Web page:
The lazy, hazy, crazy days of summer are just about here…so now will shoppers come out of hiding and buy something? Housing sales have increased, the unemployment rate fell to a seven-year-low of 5.4% and the Dow Industrial Average recently reached an all-time high. With these feel-good markers in place, apparel retailers and brands need to look past any unexpected deviations that slowed recent sales to focus on their long game. That means employing meaningful programs to engage shoppers online and in-store.
Last week, the Commerce Department said the economy’s gross domestic product declined 0.7% on an annualized basis in the first quarter of 2015. This news comes after the Census Bureau announced retail sales were flat in April, following a 1.1% rise in March. The agency reported the biggest drop occurred at department stores, which saw a 2.2% decrease. Experts ascribe the sales decline to, among other things, harsh winter weather and a port shutdown.
This is the second year in a row the GDP has contracted after a paralyzing winter and based on last year, experts are adopting a positive outlook for the second quarter.
“I would expect that the pace of economic activity and retail spending with it will advance more robustly as the summer months roll on,” said Michael Niemira, principal and chief economist at The Retail Economist, LLC.
More than four in 10 consumers (43 percent) said they are “very or somewhat optimistic” about the U.S. economy, according to the Cotton Incorporated Lifestyle Monitor Survey. That stat reflects a steady and significant increase over the last five years—from 35 percent in 2011 to 38 percent in 2014. Optimism is even higher among men (49 percent).
When it comes to their own personal financial situation, more than half of all consumers (51 percent) said they are “very or somewhat optimistic,” which is similar to responses in 2013 (50 percent) and 2014 (51 percent), but well up from levels in 2011 and 2012 (48 percent), the Monitor data shows.
And apparel retailers should find it heartening that 53 percent of shoppers said they “love or enjoy” clothes shopping, up from 49 percent in 2011, according to Monitor research.
But a stack of outside factors led to a multitude of stores reporting decreased quarterly earnings. Retailers had to deal with a harsh winter with record-setting cold and snow in the East, a West Coast port strike that led to markdowns on delayed merchandise, as well as a strong dollar both slowed exports and hurt spending by foreign tourists here. Among the losses, Macy’s first-quarter sales dropped 0.7%. Abercrombie & Fitch reported a 14 percent sales decrease and Gap Inc. saw quarterly comp sales down 4 percent versus last year.
As of last week, The Retail Economist-Goldman Sachs (TRE-GS) Weekly Chain Store Sales Index showed its fourth consecutive week of decline, down by 0.4% compared with its previous week for the period.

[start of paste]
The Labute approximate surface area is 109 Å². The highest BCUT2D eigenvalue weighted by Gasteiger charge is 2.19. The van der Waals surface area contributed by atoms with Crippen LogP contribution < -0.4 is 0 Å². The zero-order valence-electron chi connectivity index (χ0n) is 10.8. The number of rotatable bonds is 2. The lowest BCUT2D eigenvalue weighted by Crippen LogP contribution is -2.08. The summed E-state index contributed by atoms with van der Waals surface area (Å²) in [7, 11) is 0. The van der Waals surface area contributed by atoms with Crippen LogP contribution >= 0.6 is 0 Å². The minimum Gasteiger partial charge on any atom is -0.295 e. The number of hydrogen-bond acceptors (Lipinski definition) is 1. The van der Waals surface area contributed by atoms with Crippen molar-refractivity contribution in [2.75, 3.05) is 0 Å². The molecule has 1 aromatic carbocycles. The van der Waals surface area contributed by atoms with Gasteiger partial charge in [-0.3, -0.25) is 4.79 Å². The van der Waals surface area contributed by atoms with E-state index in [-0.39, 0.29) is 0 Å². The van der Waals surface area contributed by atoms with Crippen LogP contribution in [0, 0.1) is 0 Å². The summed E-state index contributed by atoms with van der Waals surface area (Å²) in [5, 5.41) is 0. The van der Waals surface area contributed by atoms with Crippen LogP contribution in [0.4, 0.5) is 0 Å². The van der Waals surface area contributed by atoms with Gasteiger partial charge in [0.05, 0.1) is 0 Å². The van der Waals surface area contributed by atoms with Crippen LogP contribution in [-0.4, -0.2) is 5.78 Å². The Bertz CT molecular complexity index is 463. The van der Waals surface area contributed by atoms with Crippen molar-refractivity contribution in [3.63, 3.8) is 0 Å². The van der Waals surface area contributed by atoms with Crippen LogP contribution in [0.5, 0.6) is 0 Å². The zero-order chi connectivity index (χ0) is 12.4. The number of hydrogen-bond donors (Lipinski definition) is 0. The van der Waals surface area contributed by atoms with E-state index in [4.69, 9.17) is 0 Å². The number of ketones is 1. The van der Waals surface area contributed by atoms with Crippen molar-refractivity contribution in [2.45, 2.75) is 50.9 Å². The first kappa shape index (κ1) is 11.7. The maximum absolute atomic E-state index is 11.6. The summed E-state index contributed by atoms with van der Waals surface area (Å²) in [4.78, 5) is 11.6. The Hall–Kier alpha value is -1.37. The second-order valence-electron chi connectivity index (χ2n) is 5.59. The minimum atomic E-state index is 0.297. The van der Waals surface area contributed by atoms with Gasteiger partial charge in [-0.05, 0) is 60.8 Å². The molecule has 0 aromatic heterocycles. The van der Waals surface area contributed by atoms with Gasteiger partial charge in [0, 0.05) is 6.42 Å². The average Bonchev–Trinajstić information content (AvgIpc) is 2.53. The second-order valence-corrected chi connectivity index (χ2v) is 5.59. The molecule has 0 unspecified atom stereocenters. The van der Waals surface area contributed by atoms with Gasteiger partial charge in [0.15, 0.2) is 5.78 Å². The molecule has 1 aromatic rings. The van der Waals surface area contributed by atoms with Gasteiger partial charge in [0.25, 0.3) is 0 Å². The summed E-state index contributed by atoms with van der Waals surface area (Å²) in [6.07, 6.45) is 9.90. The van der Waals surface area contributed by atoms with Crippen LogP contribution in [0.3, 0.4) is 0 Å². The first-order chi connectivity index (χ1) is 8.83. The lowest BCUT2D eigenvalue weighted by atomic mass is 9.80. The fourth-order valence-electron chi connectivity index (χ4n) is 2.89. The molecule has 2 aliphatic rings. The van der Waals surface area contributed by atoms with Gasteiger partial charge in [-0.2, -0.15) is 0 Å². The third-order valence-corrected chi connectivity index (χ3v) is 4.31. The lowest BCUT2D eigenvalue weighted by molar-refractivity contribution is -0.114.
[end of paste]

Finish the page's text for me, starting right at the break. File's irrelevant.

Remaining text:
“Between the fourth fiscal quarter of last year and the first quarter of this year as the earnings reports are coming in, the pace of sales across all types of retail from discounters to auto supply and everything in between has slowed by about one percentage point,” Niemira said. “Based on an aggregate of slightly over 100 retailers compiled by TRE, comp-store sales grew by 2.6% in the fourth quarter and, based on a preliminary tally of 56 retailers that have reported first-quarter earnings so far, the pace has slowed to 1.5%.”
On the other hand, L Brands, the parent company of Victoria’s Secret, Pink and La Senza, reported a 5 percent quarterly increase.
Nearly a quarter of all consumers buy most of their clothes at chains (24 percent), according to the Monitor research. Mass merchants garner slightly more (25 percent). They’re followed by department stores (14 percent), specialty stores (10 percent), and off-pricers (9 percent).
Given that less than one in 10 consumers (7 percent) shop for most of their clothes online, it’s clear the majority of shoppers still prefer to buy their clothes in-store.
Editd, a London-based retail tech company, expects more stores will bring the customized online experience in-store. The company tracks what shoppers are buying in real time so retailers can make better merchandising and replenishment decisions.
“Interactive technology, customizable displays and sales staff with access to smart devices will make a move towards the norm,” the company states. “Driving this is customer-centric marketing—in which the consumer is given the opportunity to drive the narrative a brand has with them.”
Stores are also relying on in-store beacon technology that interacts with shoppers’ mobile devices. These opt-in programs allow stores to offer things like personalized coupons for items customers may be pondering, alerts for sale items or a new collections based on past purchases and store maps. Such features combine to keep shoppers more engaged after they’ve made the effort to come into the store.
Consumers spend a lot of time pre-shopping: about 100 minutes online, according to the Monitor survey. They then spend the same amount of time in-store making their purchase.
“The amount of time consumers spend shopping has been edging lower over a number of years—probably a result of a more efficient shopper that does that homework online,” Niemira states.
So whether it’s a large chain or a dynamic local, the idea is to engage the consumer enough online that they’ll come in-store. And then target the customer service to help them quickly find exactly what they want—and maybe a few things more.
This article is one in a series that appears weekly on sourcingjournalonline.com. The data contained are based on findings from the Cotton Incorporated Lifestyle Monitor Survey, a consumer attitudinal study, as well as upon other of the company’s industrial indicators, including its Retail Monitor and Supply Chain Insights analyses. Additional relevant information can be found at CottonLifestyleMonitor.com.